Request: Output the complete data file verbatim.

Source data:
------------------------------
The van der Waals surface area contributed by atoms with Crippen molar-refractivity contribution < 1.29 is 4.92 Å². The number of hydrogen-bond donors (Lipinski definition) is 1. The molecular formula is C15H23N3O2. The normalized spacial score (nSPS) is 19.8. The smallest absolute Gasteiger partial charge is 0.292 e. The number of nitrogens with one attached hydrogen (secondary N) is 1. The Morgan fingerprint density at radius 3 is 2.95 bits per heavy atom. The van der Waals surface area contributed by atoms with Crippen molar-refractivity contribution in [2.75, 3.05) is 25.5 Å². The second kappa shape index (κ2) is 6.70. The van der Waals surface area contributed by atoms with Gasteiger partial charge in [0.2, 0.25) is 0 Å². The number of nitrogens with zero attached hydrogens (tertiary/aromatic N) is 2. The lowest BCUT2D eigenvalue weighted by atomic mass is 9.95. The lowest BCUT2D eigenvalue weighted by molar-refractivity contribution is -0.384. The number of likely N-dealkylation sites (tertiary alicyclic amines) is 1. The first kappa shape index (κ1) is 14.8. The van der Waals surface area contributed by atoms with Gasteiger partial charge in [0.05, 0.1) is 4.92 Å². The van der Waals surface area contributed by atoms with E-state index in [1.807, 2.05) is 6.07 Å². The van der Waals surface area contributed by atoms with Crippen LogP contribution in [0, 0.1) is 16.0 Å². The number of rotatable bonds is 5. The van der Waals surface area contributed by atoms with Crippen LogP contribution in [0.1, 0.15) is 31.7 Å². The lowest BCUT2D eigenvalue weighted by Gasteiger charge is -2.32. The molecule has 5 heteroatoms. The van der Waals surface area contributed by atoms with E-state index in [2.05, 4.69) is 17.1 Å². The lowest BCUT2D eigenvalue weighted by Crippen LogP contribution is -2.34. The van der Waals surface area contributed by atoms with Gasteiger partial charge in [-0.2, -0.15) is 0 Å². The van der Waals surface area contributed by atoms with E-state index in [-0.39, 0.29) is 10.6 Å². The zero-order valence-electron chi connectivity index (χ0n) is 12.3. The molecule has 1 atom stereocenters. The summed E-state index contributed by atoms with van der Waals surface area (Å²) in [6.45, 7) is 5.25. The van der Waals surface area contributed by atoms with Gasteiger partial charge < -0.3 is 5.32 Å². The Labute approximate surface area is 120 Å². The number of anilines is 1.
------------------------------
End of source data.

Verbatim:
The van der Waals surface area contributed by atoms with Crippen molar-refractivity contribution < 1.29 is 4.92 Å². The number of hydrogen-bond donors (Lipinski definition) is 1. The molecular formula is C15H23N3O2. The normalized spacial score (nSPS) is 19.8. The smallest absolute Gasteiger partial charge is 0.292 e. The number of nitrogens with one attached hydrogen (secondary N) is 1. The Morgan fingerprint density at radius 3 is 2.95 bits per heavy atom. The van der Waals surface area contributed by atoms with Crippen molar-refractivity contribution in [2.75, 3.05) is 25.5 Å². The second kappa shape index (κ2) is 6.70. The van der Waals surface area contributed by atoms with Gasteiger partial charge in [0.2, 0.25) is 0 Å². The number of nitrogens with zero attached hydrogens (tertiary/aromatic N) is 2. The lowest BCUT2D eigenvalue weighted by atomic mass is 9.95. The lowest BCUT2D eigenvalue weighted by molar-refractivity contribution is -0.384. The number of likely N-dealkylation sites (tertiary alicyclic amines) is 1. The first kappa shape index (κ1) is 14.8. The van der Waals surface area contributed by atoms with Gasteiger partial charge in [0.05, 0.1) is 4.92 Å². The van der Waals surface area contributed by atoms with E-state index in [1.807, 2.05) is 6.07 Å². The van der Waals surface area contributed by atoms with Crippen LogP contribution in [0, 0.1) is 16.0 Å². The number of rotatable bonds is 5. The van der Waals surface area contributed by atoms with Crippen LogP contribution in [0.1, 0.15) is 31.7 Å². The lowest BCUT2D eigenvalue weighted by Gasteiger charge is -2.32. The molecule has 5 heteroatoms. The van der Waals surface area contributed by atoms with E-state index in [2.05, 4.69) is 17.1 Å². The lowest BCUT2D eigenvalue weighted by Crippen LogP contribution is -2.34. The van der Waals surface area contributed by atoms with Gasteiger partial charge in [-0.2, -0.15) is 0 Å². The van der Waals surface area contributed by atoms with E-state index in [-0.39, 0.29) is 10.6 Å². The zero-order valence-electron chi connectivity index (χ0n) is 12.3. The molecule has 1 atom stereocenters. The summed E-state index contributed by atoms with van der Waals surface area (Å²) in [6.45, 7) is 5.25. The van der Waals surface area contributed by atoms with Gasteiger partial charge < -0.3 is 5.32 Å². The Labute approximate surface area is 120 Å². The number of anilines is 1.